American politics is getting much rougher. Ideological talk radio, blogs sites, partisan television news and pundit programs are thriving. They have found that smaller audiences can be profitable as long as they are loyal. No problem: Hurl red meat, promote an us vs. them mindset, and spin every issue as a crisis.

If you get your news via Facebook from friends with similar ideology to yours, or from the same website day-after-day, you might be part of the problem. Each morning, suggests one scholar, we open the “daily me.” We barricade out other opinions and intensify our own beliefs. Safe in the echo chamber, we allow the other side to become irrational and dangerous.

Cultural changes, like mean-spirited reality television programs and social media, could be part of the problem, too. The highpoint of the reality show is when the fight breaks out. Hitting the send button on a nasty anonymous comment has become remarkably easy.

Some scholars are even starting to notice a growing inclination for Americans to locate in neighborhoods and towns consistent with their ideology. “Self-sorting” further limits access to conflicting points-of-view, intensifies opinions and makes vitriol seem ordinary.

The outcome throughout the nation has been hyper-partisanship and, in turn, increasingly nasty politics. A recent study by the Pew Research Center found, for example, that more than 50 percent of Americans think the other side’s policies are a threat to the nation. Those with consistently liberal or conservative beliefs have doubled in the last decade, and one-half of these folks want to live in communities that share their politics. One-third of hard-core conservatives and 23 percent of hard-core liberals would be upset if someone in their family married a person from the other ideology.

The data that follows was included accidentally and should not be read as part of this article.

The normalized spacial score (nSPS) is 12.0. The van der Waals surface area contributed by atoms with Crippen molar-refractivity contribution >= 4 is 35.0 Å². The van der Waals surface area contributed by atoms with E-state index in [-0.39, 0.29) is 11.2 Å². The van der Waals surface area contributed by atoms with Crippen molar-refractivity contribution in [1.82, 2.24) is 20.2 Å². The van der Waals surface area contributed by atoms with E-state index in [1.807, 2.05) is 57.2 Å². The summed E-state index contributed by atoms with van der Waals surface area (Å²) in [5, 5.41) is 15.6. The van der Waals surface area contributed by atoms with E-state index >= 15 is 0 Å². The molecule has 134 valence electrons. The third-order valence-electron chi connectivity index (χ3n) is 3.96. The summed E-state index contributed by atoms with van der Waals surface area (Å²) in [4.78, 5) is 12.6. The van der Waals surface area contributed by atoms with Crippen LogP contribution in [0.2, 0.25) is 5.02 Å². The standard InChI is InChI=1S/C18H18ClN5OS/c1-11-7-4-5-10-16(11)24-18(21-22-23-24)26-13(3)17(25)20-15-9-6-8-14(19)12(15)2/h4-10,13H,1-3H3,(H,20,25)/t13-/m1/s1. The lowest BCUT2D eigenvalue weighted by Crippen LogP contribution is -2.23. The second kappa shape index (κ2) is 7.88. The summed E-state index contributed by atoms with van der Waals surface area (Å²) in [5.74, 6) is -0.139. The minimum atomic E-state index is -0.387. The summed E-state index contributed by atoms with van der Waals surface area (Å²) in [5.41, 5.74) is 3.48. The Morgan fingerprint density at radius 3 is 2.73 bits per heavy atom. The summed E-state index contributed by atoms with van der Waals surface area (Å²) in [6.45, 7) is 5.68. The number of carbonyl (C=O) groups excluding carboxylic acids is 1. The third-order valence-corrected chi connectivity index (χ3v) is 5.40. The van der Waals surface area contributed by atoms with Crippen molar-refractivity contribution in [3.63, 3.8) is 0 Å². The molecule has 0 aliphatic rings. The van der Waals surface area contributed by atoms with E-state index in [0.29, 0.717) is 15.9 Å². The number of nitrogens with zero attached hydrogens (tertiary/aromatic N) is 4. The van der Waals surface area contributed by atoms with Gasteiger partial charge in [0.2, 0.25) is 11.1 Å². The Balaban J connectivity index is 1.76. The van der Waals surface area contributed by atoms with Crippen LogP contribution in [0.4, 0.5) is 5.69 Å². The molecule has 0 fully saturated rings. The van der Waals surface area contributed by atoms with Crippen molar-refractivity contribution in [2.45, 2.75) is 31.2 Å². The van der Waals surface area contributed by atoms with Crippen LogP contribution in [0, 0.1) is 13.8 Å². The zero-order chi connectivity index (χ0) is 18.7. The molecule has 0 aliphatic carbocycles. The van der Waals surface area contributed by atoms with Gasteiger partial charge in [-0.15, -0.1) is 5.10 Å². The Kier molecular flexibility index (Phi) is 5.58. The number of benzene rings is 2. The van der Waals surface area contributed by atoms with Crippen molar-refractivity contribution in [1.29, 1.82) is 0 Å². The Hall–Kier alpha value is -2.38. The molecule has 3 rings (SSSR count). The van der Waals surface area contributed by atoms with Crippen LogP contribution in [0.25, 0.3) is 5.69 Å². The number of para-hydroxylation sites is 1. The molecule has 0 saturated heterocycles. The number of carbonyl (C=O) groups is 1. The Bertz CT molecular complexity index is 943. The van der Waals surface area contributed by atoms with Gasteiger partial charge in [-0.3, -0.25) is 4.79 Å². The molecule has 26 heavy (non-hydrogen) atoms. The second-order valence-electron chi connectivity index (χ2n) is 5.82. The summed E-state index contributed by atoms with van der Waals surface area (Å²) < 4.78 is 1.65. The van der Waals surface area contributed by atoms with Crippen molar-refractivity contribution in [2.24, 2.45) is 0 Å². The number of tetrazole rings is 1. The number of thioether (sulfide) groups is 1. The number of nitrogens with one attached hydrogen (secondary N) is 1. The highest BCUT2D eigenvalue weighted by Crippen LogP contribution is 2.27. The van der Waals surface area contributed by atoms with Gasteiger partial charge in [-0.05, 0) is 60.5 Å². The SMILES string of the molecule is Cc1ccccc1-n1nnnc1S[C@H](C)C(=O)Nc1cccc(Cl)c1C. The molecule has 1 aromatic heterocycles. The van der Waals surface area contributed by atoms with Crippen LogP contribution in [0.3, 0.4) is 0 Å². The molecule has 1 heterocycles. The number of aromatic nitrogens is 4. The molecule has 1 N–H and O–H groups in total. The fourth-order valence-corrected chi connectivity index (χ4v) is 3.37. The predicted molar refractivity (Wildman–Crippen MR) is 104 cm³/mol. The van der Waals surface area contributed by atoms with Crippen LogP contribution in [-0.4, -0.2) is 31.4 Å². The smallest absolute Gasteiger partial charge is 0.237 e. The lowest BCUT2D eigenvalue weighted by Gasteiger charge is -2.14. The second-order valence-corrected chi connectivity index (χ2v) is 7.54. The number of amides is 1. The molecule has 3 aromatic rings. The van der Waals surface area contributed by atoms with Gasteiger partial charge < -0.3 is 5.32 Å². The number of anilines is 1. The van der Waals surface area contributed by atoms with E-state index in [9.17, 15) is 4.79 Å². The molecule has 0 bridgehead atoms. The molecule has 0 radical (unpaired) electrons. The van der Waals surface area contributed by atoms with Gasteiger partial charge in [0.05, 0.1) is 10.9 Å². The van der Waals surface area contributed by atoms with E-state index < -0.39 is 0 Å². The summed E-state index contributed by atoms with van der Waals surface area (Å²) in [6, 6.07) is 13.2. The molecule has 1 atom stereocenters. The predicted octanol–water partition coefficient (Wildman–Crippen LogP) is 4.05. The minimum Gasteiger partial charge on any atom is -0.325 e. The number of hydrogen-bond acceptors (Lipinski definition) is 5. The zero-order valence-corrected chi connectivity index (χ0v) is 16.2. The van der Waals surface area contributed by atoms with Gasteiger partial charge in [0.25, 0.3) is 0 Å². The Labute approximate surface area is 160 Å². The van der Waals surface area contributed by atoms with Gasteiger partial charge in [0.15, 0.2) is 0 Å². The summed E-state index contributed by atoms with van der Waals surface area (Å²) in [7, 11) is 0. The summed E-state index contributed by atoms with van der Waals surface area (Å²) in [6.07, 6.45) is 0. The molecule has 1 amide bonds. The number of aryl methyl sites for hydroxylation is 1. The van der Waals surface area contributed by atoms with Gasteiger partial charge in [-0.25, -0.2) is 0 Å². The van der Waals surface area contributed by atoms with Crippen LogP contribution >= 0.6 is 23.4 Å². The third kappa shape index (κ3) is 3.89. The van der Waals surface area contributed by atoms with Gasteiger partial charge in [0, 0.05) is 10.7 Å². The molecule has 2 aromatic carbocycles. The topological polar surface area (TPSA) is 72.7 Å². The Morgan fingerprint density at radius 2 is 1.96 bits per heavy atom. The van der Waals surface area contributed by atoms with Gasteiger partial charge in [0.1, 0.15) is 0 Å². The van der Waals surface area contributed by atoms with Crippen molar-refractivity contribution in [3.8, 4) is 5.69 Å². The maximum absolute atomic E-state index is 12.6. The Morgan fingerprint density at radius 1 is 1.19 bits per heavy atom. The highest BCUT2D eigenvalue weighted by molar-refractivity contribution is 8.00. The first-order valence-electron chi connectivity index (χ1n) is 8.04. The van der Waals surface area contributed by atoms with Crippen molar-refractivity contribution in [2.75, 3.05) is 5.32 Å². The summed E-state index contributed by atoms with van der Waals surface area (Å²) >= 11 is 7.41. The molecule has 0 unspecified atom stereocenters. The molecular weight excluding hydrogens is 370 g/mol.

Is that happening here in Maine? We will dig into this issue with a panel discussion at 7 tonight at Colby College. All are welcome to the event, which is cosponsored by the Goldfarb Center for Public Affairs and Civic Engagement at Colby and the Maine Council of Churches.


We do know that Maine historically has been a centrist, pragmatic state. We pay close attention to and care about politics, and we understand that the best route could exist somewhere in the middle. We’ll sometimes ditch party labels to support independent thinkers, and our Legislature has a long history of collaboration and congeniality (setting aside the last few years).

We’re also up here alone, at the end of the road, so to speak. We welcome visitors, but also know they’ll depart, leaving us to those brilliant, but long winter months and muddy springs. No one cares about a neighbor’s politics when the power lines are down and the cord wood is running low.

Fundamentally, Maine really is a small town, with less than seven degrees of separation between each of us. I was told this bit of wisdom when we moved here (yup, from away) and have been stunned by its precision ever since.

The connections and the intimacy can be shocking. Last winter, my brother came for visit and wanted to go to L.L. Bean (imagine that). The store was busy and he had to wait in line for about 20 minutes. When I caught up with him, he said the delay was fine because he got to chat to this nice, smart guy. “That guy, over there,” he pointed. It was Angus King, wearing jeans, a flannel shirt and a big smile.

So if we are headed in a nasty direction, maybe we can hit the brakes. As the 2014 election heats up, why not appreciate the value and legitimacy of the other side? We can be proud partisans, but also open-minded and pragmatic. That is, let’s be Mainers.

Perhaps we also can ask the candidates — our friends and neighbors — to push their ideas and offer clear, in-depth solutions. But please, check the insults and personal attacks at the door. Feel free to tell us where you disagree with your opponent, but don’t question his or her integrity or patriotism.

After all, when the election is over — when the all the leaves are down, the wood is stacked and the skim-ice begins to form — it will be us, in our small town, with a common goal: maintaining the integrity of this place we all call home.

Daniel M. Shea is the director of the Goldfarb Center for Public Affairs and Civic Engagement at Colby and author 15 books and many articles on American politics.

Only subscribers are eligible to post comments. Please subscribe or login first for digital access. Here’s why.

Use the form below to reset your password. When you've submitted your account email, we will send an email with a reset code.